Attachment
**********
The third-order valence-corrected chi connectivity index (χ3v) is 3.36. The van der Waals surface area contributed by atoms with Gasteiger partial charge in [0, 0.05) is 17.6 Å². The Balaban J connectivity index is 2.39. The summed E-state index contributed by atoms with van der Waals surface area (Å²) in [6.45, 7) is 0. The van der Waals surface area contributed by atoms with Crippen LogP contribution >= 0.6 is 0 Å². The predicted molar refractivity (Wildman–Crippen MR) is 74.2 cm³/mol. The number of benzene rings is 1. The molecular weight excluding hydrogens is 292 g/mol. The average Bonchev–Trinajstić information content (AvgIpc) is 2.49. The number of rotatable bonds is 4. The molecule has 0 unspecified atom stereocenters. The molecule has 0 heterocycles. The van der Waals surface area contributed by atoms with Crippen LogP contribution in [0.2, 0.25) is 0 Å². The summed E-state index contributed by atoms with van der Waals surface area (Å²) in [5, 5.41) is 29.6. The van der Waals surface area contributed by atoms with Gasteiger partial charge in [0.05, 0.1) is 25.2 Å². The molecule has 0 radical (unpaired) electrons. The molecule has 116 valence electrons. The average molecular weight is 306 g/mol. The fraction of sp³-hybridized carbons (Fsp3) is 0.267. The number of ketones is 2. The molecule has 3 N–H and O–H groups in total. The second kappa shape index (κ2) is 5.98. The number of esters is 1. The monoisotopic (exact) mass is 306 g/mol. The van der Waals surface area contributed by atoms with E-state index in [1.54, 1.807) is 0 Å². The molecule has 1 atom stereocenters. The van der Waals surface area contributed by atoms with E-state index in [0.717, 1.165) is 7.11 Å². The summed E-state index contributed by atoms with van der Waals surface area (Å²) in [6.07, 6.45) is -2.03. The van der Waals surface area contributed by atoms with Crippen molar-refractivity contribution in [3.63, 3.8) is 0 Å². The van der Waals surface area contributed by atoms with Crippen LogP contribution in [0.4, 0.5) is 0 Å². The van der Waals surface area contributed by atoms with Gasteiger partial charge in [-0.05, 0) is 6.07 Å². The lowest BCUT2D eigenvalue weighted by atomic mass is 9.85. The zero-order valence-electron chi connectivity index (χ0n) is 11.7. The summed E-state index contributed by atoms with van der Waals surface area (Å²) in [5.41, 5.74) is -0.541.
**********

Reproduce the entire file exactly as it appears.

The third-order valence-corrected chi connectivity index (χ3v) is 3.36. The van der Waals surface area contributed by atoms with Gasteiger partial charge in [0, 0.05) is 17.6 Å². The Balaban J connectivity index is 2.39. The summed E-state index contributed by atoms with van der Waals surface area (Å²) in [6.45, 7) is 0. The van der Waals surface area contributed by atoms with Crippen LogP contribution >= 0.6 is 0 Å². The predicted molar refractivity (Wildman–Crippen MR) is 74.2 cm³/mol. The number of benzene rings is 1. The molecular weight excluding hydrogens is 292 g/mol. The average Bonchev–Trinajstić information content (AvgIpc) is 2.49. The number of rotatable bonds is 4. The molecule has 0 unspecified atom stereocenters. The molecule has 0 heterocycles. The van der Waals surface area contributed by atoms with Crippen LogP contribution in [0.2, 0.25) is 0 Å². The summed E-state index contributed by atoms with van der Waals surface area (Å²) in [5, 5.41) is 29.6. The van der Waals surface area contributed by atoms with Gasteiger partial charge in [0.05, 0.1) is 25.2 Å². The molecule has 0 radical (unpaired) electrons. The molecule has 116 valence electrons. The average molecular weight is 306 g/mol. The fraction of sp³-hybridized carbons (Fsp3) is 0.267. The number of ketones is 2. The molecule has 3 N–H and O–H groups in total. The second kappa shape index (κ2) is 5.98. The number of esters is 1. The monoisotopic (exact) mass is 306 g/mol. The van der Waals surface area contributed by atoms with E-state index in [1.54, 1.807) is 0 Å². The molecule has 1 atom stereocenters. The van der Waals surface area contributed by atoms with E-state index in [0.717, 1.165) is 7.11 Å². The summed E-state index contributed by atoms with van der Waals surface area (Å²) in [6.07, 6.45) is -2.03. The van der Waals surface area contributed by atoms with Crippen molar-refractivity contribution in [3.63, 3.8) is 0 Å². The van der Waals surface area contributed by atoms with Crippen LogP contribution in [0.4, 0.5) is 0 Å². The van der Waals surface area contributed by atoms with Gasteiger partial charge in [-0.05, 0) is 6.07 Å². The lowest BCUT2D eigenvalue weighted by atomic mass is 9.85. The zero-order valence-electron chi connectivity index (χ0n) is 11.7. The summed E-state index contributed by atoms with van der Waals surface area (Å²) in [5.41, 5.74) is -0.541.